syslog messages), and free third-party solutions to monitor log files and send alerts when something interesting appears. One such tool that we rely on is "swatch", developed and maintained by Todd Atkins. Swatch excels at monitoring log files for lines that match specific regular expressions, and taking action for each matched entry, such as sending an email or running a command.
For all of the power of swatch, though, I was
unable to set up the configuration to perform a
specific task: monitoring entries in the AIX error
log, ignoring certain specified identifiers, and
emailing the full version of the entry to a specified
address, with an informative subject line. So, I
wrote my own simple program that performs the task
1) is a Perl script runs the
command in concurrent mode, checks new entries against
a list of identifiers to be ignored, crafts a subject
line based upon several fields in the entry, and
emails the entire entry to a specified address.
errreporter can be run from the command line, though I have chosen to have it run automatically at system startup, with the following entry in
/etc/inittab (all on a single line, but broken here, for convenience):
errrptr:2:respawn:/usr/sec/bin/errreporter -f /usr/sec/etc/errreporter.conf/dev/console 2&1
Of course, if you choose to use this script, be
sure to set the proper locations in your
entry. The system must have Perl installed; Perl
is included with AIX as of version 4.3.3, and is
available in source and compiled forms from numerous
Web sites. It relies only on modules that are included
with the base Perl distribution (see Listing
Although this script perfectly suits my current needs, there are many areas in which it could be expanded upon or improved. For instance, it may be useful to have entries mailed to different addresses, based upon the entry's identifier. Another useful feature would be to incorporate "loghost"-like functionality, so that a program running on a single server can receive error log entries sent by other systems, communicating via sockets à la the
syslog "@loghost" method.
The AIX Error Logging Facility can provide insight into the workings of your system that are not available on other UNIX platforms. I find it to be just one of the many advantages of AIX in a production environment, and I hope that I have helped to explain this simple yet powerful tool.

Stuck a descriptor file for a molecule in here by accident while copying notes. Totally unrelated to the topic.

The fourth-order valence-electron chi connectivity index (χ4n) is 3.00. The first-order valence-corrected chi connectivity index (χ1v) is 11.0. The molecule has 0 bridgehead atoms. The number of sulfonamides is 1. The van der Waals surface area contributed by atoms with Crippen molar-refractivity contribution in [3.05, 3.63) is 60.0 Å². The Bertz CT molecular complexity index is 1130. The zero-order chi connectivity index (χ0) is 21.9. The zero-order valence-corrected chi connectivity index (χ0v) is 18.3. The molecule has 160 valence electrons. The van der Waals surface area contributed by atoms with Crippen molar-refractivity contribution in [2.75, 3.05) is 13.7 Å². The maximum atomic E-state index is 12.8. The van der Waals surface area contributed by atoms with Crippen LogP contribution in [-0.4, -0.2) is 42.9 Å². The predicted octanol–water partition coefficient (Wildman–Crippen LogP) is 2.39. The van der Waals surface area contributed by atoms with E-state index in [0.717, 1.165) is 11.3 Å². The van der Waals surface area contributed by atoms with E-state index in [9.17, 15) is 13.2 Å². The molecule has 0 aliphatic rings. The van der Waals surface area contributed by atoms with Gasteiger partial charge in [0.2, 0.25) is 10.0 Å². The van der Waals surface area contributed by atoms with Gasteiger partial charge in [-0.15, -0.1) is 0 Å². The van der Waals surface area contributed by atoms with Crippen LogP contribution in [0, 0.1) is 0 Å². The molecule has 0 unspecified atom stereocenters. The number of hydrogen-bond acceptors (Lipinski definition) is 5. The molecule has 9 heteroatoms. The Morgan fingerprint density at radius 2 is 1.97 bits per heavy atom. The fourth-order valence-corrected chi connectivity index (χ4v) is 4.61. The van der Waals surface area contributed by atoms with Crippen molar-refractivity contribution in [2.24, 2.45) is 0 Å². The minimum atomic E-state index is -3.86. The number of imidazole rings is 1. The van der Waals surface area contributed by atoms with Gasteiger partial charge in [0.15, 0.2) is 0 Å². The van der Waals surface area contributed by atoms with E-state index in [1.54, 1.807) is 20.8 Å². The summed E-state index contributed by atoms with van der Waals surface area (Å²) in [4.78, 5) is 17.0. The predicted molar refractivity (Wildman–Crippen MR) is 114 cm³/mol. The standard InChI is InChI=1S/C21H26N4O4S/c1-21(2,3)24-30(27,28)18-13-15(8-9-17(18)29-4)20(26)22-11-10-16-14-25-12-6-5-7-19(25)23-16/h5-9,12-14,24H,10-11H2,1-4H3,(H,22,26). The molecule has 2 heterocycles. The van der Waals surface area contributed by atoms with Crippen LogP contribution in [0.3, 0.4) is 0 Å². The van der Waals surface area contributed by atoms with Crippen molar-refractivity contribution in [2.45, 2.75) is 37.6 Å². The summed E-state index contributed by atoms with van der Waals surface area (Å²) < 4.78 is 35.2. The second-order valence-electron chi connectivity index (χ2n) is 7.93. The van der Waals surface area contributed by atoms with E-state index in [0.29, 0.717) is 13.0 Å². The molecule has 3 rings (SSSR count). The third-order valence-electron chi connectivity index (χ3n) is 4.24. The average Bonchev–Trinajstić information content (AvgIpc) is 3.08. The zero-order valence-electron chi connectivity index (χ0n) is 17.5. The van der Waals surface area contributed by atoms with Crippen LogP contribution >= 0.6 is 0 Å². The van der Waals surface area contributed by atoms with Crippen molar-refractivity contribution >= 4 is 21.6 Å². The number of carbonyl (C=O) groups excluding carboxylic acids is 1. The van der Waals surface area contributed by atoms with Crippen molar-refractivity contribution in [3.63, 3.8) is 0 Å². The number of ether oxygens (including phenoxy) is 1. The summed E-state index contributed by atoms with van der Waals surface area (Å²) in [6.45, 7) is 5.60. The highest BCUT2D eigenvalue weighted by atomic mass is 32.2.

In this article, I have touched on some of the more commonly used aspects of the Error Logging Facility in AIX. There are numerous other features and capabilities of this subsystem, including the use of the "
diag" command for error log analysis and problem determination, the addition of custom error templates, the redirection of error log entries to and from the
syslog daemon, and the use of error notification routines in user-developed code to provide notice and error logging to this subsystem. For more information on those topics, and more detail on the items discussed above, please see the documents listed in the References section below.
The first source to go to for information on the usage of the commands and programs that are part of the Error Logging Facility is the man pages for the
errdemon commands, and for the
The complete listing of the entries in the Error Template Repository can be generated with the "
errpt -t" command, for the one-line summary, or the "
errpt -at" command, for the full text of each error template.
A more in-depth overview of the Error Logging Facility can be found in Chapter 10 of the AIX 4.3 Problem Solving Guide and Reference, available online at:
Sandor Sklar is a UNIX systems administrator at Stanford University. He can be reached at: firstname.lastname@example.org.